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Dr. Jekyll and Mr. Hyde (1920)

Dr. Henry Jekyll experiments with scientific means of revealing the hidden, dark side of man and releases a murderer from within himself.

Director:

(as Charles J. Hayden)

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(scenario) (as Charles J. Hayden), (novel)
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Alex Shannon ...
Dr. Lanyon (as Alexander Shannon)
Dora Mills Adams ...
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Harold Foshay ...
Edward Utterson (as Harold Forshay)
Leslie Austin ...

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Storyline

In this third version of the classic Stevenson novel filmed in 1920, Jekyll, dreaming he develops a potion which separates the good and evil sides of his personality, decides upon awaking that the consequences of his experiments are too dangerous and abandons them. Written by Doug Sederberg <vornoff@sonic.net>

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A Brilliant American Version of Robert Louis Stevenson's Great Morality Masterpiece

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Short | Drama | Horror

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Release Date:

April 1920 (USA)  »

Also Known As:

Dr Džekil i g. Hajd  »

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1.33 : 1
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Trivia

A producer named Louis Meyer produced the film. He has been confused with Louis B. Mayer of later MGM fame as the two men have like sounding names but different spellings. See more »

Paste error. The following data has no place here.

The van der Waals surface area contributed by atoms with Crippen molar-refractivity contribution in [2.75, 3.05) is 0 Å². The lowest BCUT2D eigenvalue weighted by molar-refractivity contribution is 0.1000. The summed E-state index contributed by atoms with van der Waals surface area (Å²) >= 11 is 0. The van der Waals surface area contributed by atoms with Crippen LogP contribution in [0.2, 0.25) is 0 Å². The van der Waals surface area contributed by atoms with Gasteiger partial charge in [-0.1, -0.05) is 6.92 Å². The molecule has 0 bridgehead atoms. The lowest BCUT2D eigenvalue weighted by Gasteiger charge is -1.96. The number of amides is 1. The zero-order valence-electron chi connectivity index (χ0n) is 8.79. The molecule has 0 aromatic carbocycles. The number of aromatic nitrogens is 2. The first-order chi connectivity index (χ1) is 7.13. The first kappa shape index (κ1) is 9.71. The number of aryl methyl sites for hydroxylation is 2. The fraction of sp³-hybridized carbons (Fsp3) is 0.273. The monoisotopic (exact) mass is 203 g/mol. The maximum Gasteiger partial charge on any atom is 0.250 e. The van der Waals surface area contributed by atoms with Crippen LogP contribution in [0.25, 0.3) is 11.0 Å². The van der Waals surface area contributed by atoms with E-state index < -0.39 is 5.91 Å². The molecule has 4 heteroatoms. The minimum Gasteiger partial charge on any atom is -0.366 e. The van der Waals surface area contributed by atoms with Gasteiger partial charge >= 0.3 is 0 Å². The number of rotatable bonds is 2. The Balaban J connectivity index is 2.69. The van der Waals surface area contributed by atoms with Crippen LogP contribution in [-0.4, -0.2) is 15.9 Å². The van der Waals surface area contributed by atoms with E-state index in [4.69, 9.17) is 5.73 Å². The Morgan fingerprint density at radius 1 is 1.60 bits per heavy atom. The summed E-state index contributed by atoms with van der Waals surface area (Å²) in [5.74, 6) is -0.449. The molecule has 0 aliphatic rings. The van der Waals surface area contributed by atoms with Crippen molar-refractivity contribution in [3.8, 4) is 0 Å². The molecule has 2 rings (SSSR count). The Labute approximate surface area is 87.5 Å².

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Featured in Kingdom of Shadows (1998) See more »

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User Reviews

 
Sheldon Lewis takes his place among the immortals, alongside Pia Zadora and Ed Wood, Jr.
23 March 2003 | by (Westchester County, NY) – See all my reviews

I've seen this version of R. L. Stevenson's famous, much-filmed story only once, over 30 years ago, but it was a truly memorable experience. There are moments which remain vivid in my memory even today, not because it was a great film or even a good one, but for quite the opposite reason. Before describing the circumstances under which I saw it, however, I should clarify that this particular version should not be confused with the far superior one starring John Barrymore that was also produced in 1920. Certainly anyone who has seen both movies could not mistake one for the other, any more than one could mistake a two-dollar bottle of Malt Liquor for fine claret, and yet I know of one occasion when this occurred . . . concerning the films, I mean, not the booze.

When I was a kid in Tulsa, Oklahoma, there was a local museum that offered a silent movie every Sunday afternoon. The prints tended to be battered, washed-out 16mm dupes, projected at the wrong speed and without music in a room which could not be adequately darkened. Needless to add, these were not optimum conditions for one's introduction to the works of Griffith, Eisenstein, Fritz Lang, etc., but in those pre-cable, pre-video days, it was just about the only way to see the films. Comedies usually transcended this treatment, but silent dramas suffered badly. To make matters worse, most of my fellow viewers -- and usually there weren't many -- seemed to believe that all silent films are, by definition, funny, so accordingly they'd hoot 'n' holler at them silly Old-Time flickers.